Rosevelt Colvin in Houston (Pat Sullivan/AP)
The Texans went through most of the offseason failing to address one major area. Last Monday, they solved that by signing outside linebacker Rosevelt Colvin as their new situational pass rusher.
Colvin, 30, is a 10-year NFL veteran with 52.5 sacks on his resume. He will join the Texans as a complement to right defensive end Mario Williams, and hopefully help bolster a team that ranked 24th in the league in total defense last season.
Colvin signed a three-year deal worth $8.529 million with $1 million guaranteed.
"I feel like we were successful in our efforts during the offseason to address all of the areas we felt we needed to address with the exception of a situational pass rusher," Texans general manager Rick Smith said. "I think this deal obviously does that, and I think it does it in a big way. I expect Rosevelt is really going to be able to contribute significantly to our team on defense. He can get after the passer. He's proven that throughout his career, and I think he will continue to do that."
After almost two weeks of negotiations, Smith was able to land a player he also recruited while working at Purdue. Smith offered Colvin a scholarship to play football for the Boilermakers, and Colvin accepted it. He was eventually a two-time All-Big Ten selection in 1998-99.
This recruiting process was a little different. Colvin is now married with four children. He will be 31 years old when the season starts, and he doesn't want to spend the final years of his career moving his family from one city to another.
"A little more convincing had to come this time around, because I'm 30 years old," Colvin said. "I'm at a point in my life where there are other priorities. Back then, it was just me I had to worry about.
"My big issue, my big hang up was commitment. It was making sure that when I told my wife and children we were moving somewhere, it wasn't for two or three months and we have to pick up and move again. For my children, I like to have them in a stable environment, in a community where they can go to a good school."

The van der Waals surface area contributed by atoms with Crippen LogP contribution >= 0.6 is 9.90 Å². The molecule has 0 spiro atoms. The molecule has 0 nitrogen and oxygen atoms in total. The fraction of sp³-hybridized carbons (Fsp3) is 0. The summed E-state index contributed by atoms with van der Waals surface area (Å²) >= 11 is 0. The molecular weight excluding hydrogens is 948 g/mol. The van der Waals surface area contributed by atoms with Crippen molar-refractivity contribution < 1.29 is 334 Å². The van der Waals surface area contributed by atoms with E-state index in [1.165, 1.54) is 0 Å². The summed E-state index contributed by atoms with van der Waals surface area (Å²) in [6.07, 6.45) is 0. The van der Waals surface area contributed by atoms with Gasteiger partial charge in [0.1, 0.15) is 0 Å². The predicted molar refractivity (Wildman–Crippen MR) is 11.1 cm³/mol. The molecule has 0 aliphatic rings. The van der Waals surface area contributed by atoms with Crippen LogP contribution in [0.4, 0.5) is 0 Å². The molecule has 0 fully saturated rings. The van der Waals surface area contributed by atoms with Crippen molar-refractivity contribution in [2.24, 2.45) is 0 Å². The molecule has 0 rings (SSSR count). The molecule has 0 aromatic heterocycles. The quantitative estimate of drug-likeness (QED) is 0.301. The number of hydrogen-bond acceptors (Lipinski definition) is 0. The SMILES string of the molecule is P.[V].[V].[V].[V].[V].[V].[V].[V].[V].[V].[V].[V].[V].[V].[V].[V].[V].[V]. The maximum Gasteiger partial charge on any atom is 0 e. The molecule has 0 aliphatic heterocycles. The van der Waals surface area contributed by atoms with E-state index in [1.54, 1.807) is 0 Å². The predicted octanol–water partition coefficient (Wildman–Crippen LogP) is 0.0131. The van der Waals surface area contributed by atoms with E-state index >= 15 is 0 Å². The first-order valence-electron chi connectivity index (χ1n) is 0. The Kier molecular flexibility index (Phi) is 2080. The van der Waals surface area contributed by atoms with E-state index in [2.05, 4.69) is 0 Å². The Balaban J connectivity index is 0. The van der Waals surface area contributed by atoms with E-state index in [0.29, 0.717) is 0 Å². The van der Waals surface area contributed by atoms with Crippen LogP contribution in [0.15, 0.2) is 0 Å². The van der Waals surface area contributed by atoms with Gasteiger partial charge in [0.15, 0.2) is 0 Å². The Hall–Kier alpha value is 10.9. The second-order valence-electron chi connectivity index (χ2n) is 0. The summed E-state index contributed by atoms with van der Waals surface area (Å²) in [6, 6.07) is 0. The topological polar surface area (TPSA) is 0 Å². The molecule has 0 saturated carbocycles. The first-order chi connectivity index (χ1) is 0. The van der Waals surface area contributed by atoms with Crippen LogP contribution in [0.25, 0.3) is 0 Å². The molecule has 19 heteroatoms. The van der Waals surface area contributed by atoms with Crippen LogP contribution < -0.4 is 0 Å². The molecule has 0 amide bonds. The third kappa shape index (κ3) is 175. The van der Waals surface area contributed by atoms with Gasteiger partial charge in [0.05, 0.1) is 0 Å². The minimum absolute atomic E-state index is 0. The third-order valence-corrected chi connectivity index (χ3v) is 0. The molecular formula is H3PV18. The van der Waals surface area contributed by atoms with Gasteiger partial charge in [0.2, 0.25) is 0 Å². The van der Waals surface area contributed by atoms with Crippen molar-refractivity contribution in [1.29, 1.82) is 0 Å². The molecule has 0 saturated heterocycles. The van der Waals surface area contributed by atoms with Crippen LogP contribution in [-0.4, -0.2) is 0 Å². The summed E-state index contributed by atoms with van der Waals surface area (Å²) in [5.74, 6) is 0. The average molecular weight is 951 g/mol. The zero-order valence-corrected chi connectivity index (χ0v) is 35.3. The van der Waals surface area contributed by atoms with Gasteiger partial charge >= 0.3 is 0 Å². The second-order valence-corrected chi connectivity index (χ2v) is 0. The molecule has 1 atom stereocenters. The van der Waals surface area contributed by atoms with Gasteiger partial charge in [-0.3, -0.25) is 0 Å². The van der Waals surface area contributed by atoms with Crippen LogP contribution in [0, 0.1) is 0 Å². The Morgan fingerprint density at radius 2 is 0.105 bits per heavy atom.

Colvin spent the last five years of his career with the New England Patriots, where he won two Super Bowl rings. He battled injuries throughout part of his time there. In 2003, he shattered his right hip socket. But he recovered to lead the Patriots in sacks with seven in 2005 and 8.5 in 2006.
Last season, he injured his foot and missed five games and all of the playoffs. With a base salary of $5.5 million due to him this season, the Patriots released him in February.
"I think just the opportunity to come to a new team, a fresh start, something different is exciting to me," Colvin said. "Sort of the icing on the cake is the young guys that they have, that they've been able to develop the last couple of years on the defensive side of the ball.
"I would never say or try to proclaim that I'm the answer and I'm the going to be the person that's going to propel them to Super Bowl championships, but at the same time, I feel like I'm just a piece of the puzzle. And I think that Houston's got a group of guys that understand that everybody has their specific roles and if you can do your job the best you can then the guy next to you doesn't have to worry about doing it for you."
Anthony Weaver will still likely start at left end, while Colvin will enter the game in passing situations. Williams starts on the right side.
"My passion is rushing the passer," Colvin said. "It's something I feel like I do well. I can bring some experience into a team. I feel like I'm versatile enough to play a couple of different positions. ... As we try to go forward from here, the most important thing is that I remain healthy."